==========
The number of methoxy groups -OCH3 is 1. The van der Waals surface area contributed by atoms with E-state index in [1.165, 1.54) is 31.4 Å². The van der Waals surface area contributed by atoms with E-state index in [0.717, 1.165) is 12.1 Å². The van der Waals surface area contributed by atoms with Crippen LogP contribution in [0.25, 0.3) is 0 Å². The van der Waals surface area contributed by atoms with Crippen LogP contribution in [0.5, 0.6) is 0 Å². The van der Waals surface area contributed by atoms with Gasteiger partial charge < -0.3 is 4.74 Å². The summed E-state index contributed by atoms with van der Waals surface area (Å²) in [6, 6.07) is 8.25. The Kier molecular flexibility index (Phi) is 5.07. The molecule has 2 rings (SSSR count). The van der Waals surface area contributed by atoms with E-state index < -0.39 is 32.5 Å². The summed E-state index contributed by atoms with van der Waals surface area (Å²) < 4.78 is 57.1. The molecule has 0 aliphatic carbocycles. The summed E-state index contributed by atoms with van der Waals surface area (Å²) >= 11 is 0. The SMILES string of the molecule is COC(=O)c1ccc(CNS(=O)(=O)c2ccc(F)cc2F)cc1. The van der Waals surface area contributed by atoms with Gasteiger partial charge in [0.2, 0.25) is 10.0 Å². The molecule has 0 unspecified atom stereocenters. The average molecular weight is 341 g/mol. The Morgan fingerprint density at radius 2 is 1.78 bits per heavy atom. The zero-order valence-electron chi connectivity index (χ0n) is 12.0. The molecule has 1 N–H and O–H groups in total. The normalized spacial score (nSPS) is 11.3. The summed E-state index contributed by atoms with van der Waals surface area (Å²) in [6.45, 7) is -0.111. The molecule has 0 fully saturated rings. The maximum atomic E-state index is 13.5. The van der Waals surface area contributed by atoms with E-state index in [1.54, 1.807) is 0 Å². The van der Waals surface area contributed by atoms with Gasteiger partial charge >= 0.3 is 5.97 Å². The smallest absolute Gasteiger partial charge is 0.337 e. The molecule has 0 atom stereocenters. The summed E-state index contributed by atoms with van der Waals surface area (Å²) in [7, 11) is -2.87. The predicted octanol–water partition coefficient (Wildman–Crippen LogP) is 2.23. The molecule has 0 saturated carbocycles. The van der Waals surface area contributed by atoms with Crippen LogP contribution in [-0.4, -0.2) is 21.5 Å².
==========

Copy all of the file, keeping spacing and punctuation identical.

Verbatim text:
The number of methoxy groups -OCH3 is 1. The van der Waals surface area contributed by atoms with E-state index in [1.165, 1.54) is 31.4 Å². The van der Waals surface area contributed by atoms with E-state index in [0.717, 1.165) is 12.1 Å². The van der Waals surface area contributed by atoms with Crippen LogP contribution in [0.25, 0.3) is 0 Å². The van der Waals surface area contributed by atoms with Crippen LogP contribution in [0.5, 0.6) is 0 Å². The van der Waals surface area contributed by atoms with Gasteiger partial charge < -0.3 is 4.74 Å². The summed E-state index contributed by atoms with van der Waals surface area (Å²) in [6, 6.07) is 8.25. The Kier molecular flexibility index (Phi) is 5.07. The molecule has 2 rings (SSSR count). The van der Waals surface area contributed by atoms with E-state index < -0.39 is 32.5 Å². The summed E-state index contributed by atoms with van der Waals surface area (Å²) < 4.78 is 57.1. The molecule has 0 aliphatic carbocycles. The summed E-state index contributed by atoms with van der Waals surface area (Å²) >= 11 is 0. The SMILES string of the molecule is COC(=O)c1ccc(CNS(=O)(=O)c2ccc(F)cc2F)cc1. The van der Waals surface area contributed by atoms with Gasteiger partial charge in [0.2, 0.25) is 10.0 Å². The molecule has 0 unspecified atom stereocenters. The average molecular weight is 341 g/mol. The Morgan fingerprint density at radius 2 is 1.78 bits per heavy atom. The zero-order valence-electron chi connectivity index (χ0n) is 12.0. The molecule has 1 N–H and O–H groups in total. The normalized spacial score (nSPS) is 11.3. The summed E-state index contributed by atoms with van der Waals surface area (Å²) in [6.45, 7) is -0.111. The molecule has 0 fully saturated rings. The maximum atomic E-state index is 13.5. The van der Waals surface area contributed by atoms with E-state index in [1.54, 1.807) is 0 Å². The van der Waals surface area contributed by atoms with Gasteiger partial charge >= 0.3 is 5.97 Å². The smallest absolute Gasteiger partial charge is 0.337 e. The molecule has 0 atom stereocenters. The summed E-state index contributed by atoms with van der Waals surface area (Å²) in [7, 11) is -2.87. The predicted octanol–water partition coefficient (Wildman–Crippen LogP) is 2.23. The molecule has 0 saturated carbocycles. The van der Waals surface area contributed by atoms with Crippen LogP contribution in [-0.4, -0.2) is 21.5 Å².